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Report identifying Argentine soldiers' remains in Falklands handed to families

A forensic study which identified the remains of 88 Argentine soldiers buried in a Falkland Islands cemetery after the 1982 war with Britain has been presented to some of the families of the fallen troops.

Argentina lost the war after troops from the South American country invaded the British-run archipelago. Both countries reached a deal last year to identify the remains.

Results of the report, which was led by the International Committee of the Red Cross, were presented to eight families at the headquarters of Argentina's secretariat for human rights.

Eulogia Rodriguez, sister of soldier Macedonio Rodriguez, said the finding ended more than three decades of uncertainty, confirming that her brother is buried at Darwin cemetery in the islands that Argentina calls the Malvinas.

"We now know with name and last name that our brother is there," she told The Associated Press.

"This comes from the fulfilment of a duty that the Argentine state had with the soldiers who died in the war of the Malvinas. And obviously, I also have to thank the goodwill of the UK that allowed for this identification."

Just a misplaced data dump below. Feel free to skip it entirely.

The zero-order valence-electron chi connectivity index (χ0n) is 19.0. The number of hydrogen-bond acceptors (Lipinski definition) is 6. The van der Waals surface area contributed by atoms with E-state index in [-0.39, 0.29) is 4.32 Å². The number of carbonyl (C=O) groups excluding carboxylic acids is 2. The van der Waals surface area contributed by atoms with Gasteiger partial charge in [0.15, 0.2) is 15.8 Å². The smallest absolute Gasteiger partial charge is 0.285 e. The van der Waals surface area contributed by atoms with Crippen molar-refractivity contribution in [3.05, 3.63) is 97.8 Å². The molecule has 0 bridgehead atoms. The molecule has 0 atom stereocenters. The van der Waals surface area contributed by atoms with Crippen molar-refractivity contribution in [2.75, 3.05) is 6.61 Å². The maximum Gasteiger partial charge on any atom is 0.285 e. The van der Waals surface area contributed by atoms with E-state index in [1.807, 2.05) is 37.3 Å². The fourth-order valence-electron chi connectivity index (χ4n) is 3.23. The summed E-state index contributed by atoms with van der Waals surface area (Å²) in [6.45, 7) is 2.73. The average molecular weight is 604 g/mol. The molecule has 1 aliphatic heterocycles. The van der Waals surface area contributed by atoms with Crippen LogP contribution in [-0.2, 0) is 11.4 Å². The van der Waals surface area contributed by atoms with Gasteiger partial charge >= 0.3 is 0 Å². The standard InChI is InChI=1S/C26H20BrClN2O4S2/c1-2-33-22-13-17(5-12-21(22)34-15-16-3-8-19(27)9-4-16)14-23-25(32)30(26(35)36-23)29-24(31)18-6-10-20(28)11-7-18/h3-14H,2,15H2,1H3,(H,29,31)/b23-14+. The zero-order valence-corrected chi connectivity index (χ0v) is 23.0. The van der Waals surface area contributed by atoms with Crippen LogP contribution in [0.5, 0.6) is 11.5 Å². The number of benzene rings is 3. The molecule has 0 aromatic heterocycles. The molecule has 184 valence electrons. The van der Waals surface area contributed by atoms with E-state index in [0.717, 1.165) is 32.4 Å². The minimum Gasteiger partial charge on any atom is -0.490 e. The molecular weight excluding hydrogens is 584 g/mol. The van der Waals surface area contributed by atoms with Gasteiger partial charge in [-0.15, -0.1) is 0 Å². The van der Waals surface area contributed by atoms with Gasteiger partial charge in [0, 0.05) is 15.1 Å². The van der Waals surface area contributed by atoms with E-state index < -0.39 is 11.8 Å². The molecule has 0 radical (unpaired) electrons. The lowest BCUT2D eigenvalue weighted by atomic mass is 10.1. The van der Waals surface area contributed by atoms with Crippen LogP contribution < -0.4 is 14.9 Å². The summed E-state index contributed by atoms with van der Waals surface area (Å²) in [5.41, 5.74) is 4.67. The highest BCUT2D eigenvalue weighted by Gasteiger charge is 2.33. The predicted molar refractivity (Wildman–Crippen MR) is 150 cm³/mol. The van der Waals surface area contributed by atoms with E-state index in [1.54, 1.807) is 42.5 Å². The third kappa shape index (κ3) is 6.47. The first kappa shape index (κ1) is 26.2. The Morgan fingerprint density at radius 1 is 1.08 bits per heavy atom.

The Red Cross has said the identification process of 121 graves was highly successful.

However, it has yet to specify what will happen to the unidentified bodies.

The multinational team of 14 experts exhumed, analysed, sampled and documented the remains between June 20 and August 7.

The remains were collected from graves with the inscription "Soldado Argentino solo conocido por Dios", meaning: Argentine soldier known only to God.

The samples were analysed and compared with DNA samples from family members of some of the dead soldiers at a laboratory in Argentina.

Laboratories in Britain and Spain conducted quality control of the DNA analyses.

In all, the war claimed the lives of 649 Argentines and 255 British soldiers.

Argentina still claims the islands. Britain says the Falklands are a self-governing entity under its protection.

"I celebrate that both countries have found a meeting point putting the humanitarian before everything else," said Jose Luis Aparicio, a veteran of the war, who said he had to bury some of the fallen soldiers after he was captured by the British.

The bodies were later dug out by the British and transported to the cemetery on a lonely hill of the archipelago near Port Darwin.

"The families in Darwin will now find a name," Mr Aparicio said. "Not just an inscription."


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